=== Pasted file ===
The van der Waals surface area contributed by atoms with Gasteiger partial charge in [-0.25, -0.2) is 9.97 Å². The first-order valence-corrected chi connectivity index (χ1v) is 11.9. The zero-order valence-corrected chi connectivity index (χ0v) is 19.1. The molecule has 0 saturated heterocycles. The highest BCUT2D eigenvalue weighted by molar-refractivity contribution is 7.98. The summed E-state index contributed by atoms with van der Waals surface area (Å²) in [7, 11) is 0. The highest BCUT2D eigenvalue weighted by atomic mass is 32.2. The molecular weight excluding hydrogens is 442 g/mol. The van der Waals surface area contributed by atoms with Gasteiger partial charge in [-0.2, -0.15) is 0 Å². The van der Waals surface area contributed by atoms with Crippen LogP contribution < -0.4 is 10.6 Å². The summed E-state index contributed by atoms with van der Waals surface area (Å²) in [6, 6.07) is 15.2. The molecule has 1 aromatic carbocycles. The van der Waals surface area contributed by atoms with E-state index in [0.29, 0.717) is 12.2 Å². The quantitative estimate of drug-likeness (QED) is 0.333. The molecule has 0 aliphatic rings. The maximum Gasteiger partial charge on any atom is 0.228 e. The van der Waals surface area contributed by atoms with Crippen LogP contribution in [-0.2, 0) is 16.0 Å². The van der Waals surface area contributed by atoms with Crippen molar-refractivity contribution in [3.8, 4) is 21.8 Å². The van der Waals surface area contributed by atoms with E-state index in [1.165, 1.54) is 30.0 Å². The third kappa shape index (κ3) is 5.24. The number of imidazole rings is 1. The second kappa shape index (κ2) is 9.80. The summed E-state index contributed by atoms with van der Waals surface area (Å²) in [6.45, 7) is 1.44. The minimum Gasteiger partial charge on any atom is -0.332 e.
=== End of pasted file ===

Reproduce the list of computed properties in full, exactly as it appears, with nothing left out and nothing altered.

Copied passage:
The van der Waals surface area contributed by atoms with Gasteiger partial charge in [-0.25, -0.2) is 9.97 Å². The first-order valence-corrected chi connectivity index (χ1v) is 11.9. The zero-order valence-corrected chi connectivity index (χ0v) is 19.1. The molecule has 0 saturated heterocycles. The highest BCUT2D eigenvalue weighted by molar-refractivity contribution is 7.98. The summed E-state index contributed by atoms with van der Waals surface area (Å²) in [7, 11) is 0. The highest BCUT2D eigenvalue weighted by atomic mass is 32.2. The molecular weight excluding hydrogens is 442 g/mol. The van der Waals surface area contributed by atoms with Gasteiger partial charge in [-0.2, -0.15) is 0 Å². The van der Waals surface area contributed by atoms with Crippen LogP contribution < -0.4 is 10.6 Å². The summed E-state index contributed by atoms with van der Waals surface area (Å²) in [6, 6.07) is 15.2. The molecule has 1 aromatic carbocycles. The van der Waals surface area contributed by atoms with E-state index in [0.29, 0.717) is 12.2 Å². The quantitative estimate of drug-likeness (QED) is 0.333. The molecule has 0 aliphatic rings. The maximum Gasteiger partial charge on any atom is 0.228 e. The van der Waals surface area contributed by atoms with Crippen LogP contribution in [-0.2, 0) is 16.0 Å². The van der Waals surface area contributed by atoms with Crippen molar-refractivity contribution in [3.8, 4) is 21.8 Å². The van der Waals surface area contributed by atoms with E-state index in [1.165, 1.54) is 30.0 Å². The third kappa shape index (κ3) is 5.24. The number of imidazole rings is 1. The second kappa shape index (κ2) is 9.80. The summed E-state index contributed by atoms with van der Waals surface area (Å²) in [6.45, 7) is 1.44. The minimum Gasteiger partial charge on any atom is -0.332 e.